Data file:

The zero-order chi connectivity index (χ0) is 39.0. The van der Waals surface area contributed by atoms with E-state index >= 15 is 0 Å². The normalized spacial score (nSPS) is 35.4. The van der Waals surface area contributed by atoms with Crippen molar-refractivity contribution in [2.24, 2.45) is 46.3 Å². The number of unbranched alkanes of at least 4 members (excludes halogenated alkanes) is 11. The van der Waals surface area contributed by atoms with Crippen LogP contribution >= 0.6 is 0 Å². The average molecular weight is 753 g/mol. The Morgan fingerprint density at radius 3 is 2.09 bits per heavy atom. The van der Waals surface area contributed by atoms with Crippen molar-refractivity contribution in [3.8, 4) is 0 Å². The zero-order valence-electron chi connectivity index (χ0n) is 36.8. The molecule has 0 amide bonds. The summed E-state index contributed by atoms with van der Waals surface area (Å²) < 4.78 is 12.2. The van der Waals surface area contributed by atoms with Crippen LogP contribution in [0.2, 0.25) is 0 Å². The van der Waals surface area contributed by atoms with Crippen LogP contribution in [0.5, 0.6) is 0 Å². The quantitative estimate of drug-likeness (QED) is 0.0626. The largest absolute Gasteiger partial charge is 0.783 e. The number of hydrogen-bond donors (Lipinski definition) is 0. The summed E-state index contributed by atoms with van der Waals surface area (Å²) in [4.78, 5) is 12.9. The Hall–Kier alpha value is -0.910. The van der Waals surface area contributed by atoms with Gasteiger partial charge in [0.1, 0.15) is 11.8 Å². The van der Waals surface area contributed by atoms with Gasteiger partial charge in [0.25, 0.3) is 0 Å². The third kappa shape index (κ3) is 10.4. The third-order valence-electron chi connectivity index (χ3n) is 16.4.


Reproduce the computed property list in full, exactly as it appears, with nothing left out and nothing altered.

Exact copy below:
The zero-order chi connectivity index (χ0) is 39.0. The van der Waals surface area contributed by atoms with E-state index >= 15 is 0 Å². The normalized spacial score (nSPS) is 35.4. The van der Waals surface area contributed by atoms with Crippen molar-refractivity contribution in [2.24, 2.45) is 46.3 Å². The number of unbranched alkanes of at least 4 members (excludes halogenated alkanes) is 11. The van der Waals surface area contributed by atoms with Crippen LogP contribution >= 0.6 is 0 Å². The average molecular weight is 753 g/mol. The Morgan fingerprint density at radius 3 is 2.09 bits per heavy atom. The van der Waals surface area contributed by atoms with Crippen molar-refractivity contribution in [3.8, 4) is 0 Å². The zero-order valence-electron chi connectivity index (χ0n) is 36.8. The molecule has 0 amide bonds. The summed E-state index contributed by atoms with van der Waals surface area (Å²) < 4.78 is 12.2. The van der Waals surface area contributed by atoms with Crippen LogP contribution in [0.2, 0.25) is 0 Å². The van der Waals surface area contributed by atoms with Crippen LogP contribution in [0.5, 0.6) is 0 Å². The quantitative estimate of drug-likeness (QED) is 0.0626. The largest absolute Gasteiger partial charge is 0.783 e. The number of hydrogen-bond donors (Lipinski definition) is 0. The summed E-state index contributed by atoms with van der Waals surface area (Å²) in [4.78, 5) is 12.9. The Hall–Kier alpha value is -0.910. The van der Waals surface area contributed by atoms with Gasteiger partial charge in [0.1, 0.15) is 11.8 Å². The van der Waals surface area contributed by atoms with Gasteiger partial charge in [0.25, 0.3) is 0 Å². The third kappa shape index (κ3) is 10.4. The third-order valence-electron chi connectivity index (χ3n) is 16.4.